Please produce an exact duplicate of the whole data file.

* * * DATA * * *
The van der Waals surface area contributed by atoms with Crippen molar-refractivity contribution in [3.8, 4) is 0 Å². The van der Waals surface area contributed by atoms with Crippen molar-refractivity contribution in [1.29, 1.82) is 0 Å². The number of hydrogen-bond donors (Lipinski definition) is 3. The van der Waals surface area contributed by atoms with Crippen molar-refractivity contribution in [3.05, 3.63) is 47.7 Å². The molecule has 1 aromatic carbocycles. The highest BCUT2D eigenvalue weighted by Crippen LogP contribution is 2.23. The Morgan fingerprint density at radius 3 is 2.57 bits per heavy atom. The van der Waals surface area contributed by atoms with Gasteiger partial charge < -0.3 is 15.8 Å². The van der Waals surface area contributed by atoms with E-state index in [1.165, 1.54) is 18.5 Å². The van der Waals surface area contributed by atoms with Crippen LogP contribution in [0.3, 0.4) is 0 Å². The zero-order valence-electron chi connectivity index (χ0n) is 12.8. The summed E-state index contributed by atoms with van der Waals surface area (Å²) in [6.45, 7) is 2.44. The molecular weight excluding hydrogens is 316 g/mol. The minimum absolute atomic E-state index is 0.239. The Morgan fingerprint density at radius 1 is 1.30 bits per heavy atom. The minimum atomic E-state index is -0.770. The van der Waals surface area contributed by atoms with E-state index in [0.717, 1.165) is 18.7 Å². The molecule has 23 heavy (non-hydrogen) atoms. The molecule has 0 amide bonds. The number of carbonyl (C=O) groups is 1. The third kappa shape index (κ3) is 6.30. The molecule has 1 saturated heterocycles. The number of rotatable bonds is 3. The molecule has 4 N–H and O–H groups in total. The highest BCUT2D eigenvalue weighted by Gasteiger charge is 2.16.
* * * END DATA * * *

The van der Waals surface area contributed by atoms with Crippen molar-refractivity contribution in [3.8, 4) is 0 Å². The van der Waals surface area contributed by atoms with Crippen molar-refractivity contribution in [1.29, 1.82) is 0 Å². The number of hydrogen-bond donors (Lipinski definition) is 3. The van der Waals surface area contributed by atoms with Crippen molar-refractivity contribution in [3.05, 3.63) is 47.7 Å². The molecule has 1 aromatic carbocycles. The highest BCUT2D eigenvalue weighted by Crippen LogP contribution is 2.23. The Morgan fingerprint density at radius 3 is 2.57 bits per heavy atom. The van der Waals surface area contributed by atoms with Gasteiger partial charge < -0.3 is 15.8 Å². The van der Waals surface area contributed by atoms with E-state index in [1.165, 1.54) is 18.5 Å². The van der Waals surface area contributed by atoms with Crippen LogP contribution in [0.3, 0.4) is 0 Å². The zero-order valence-electron chi connectivity index (χ0n) is 12.8. The summed E-state index contributed by atoms with van der Waals surface area (Å²) in [6.45, 7) is 2.44. The molecular weight excluding hydrogens is 316 g/mol. The minimum absolute atomic E-state index is 0.239. The Morgan fingerprint density at radius 1 is 1.30 bits per heavy atom. The minimum atomic E-state index is -0.770. The van der Waals surface area contributed by atoms with E-state index in [0.717, 1.165) is 18.7 Å². The molecule has 23 heavy (non-hydrogen) atoms. The molecule has 0 amide bonds. The number of carbonyl (C=O) groups is 1. The third kappa shape index (κ3) is 6.30. The molecule has 1 saturated heterocycles. The number of rotatable bonds is 3. The molecule has 4 N–H and O–H groups in total. The highest BCUT2D eigenvalue weighted by Gasteiger charge is 2.16.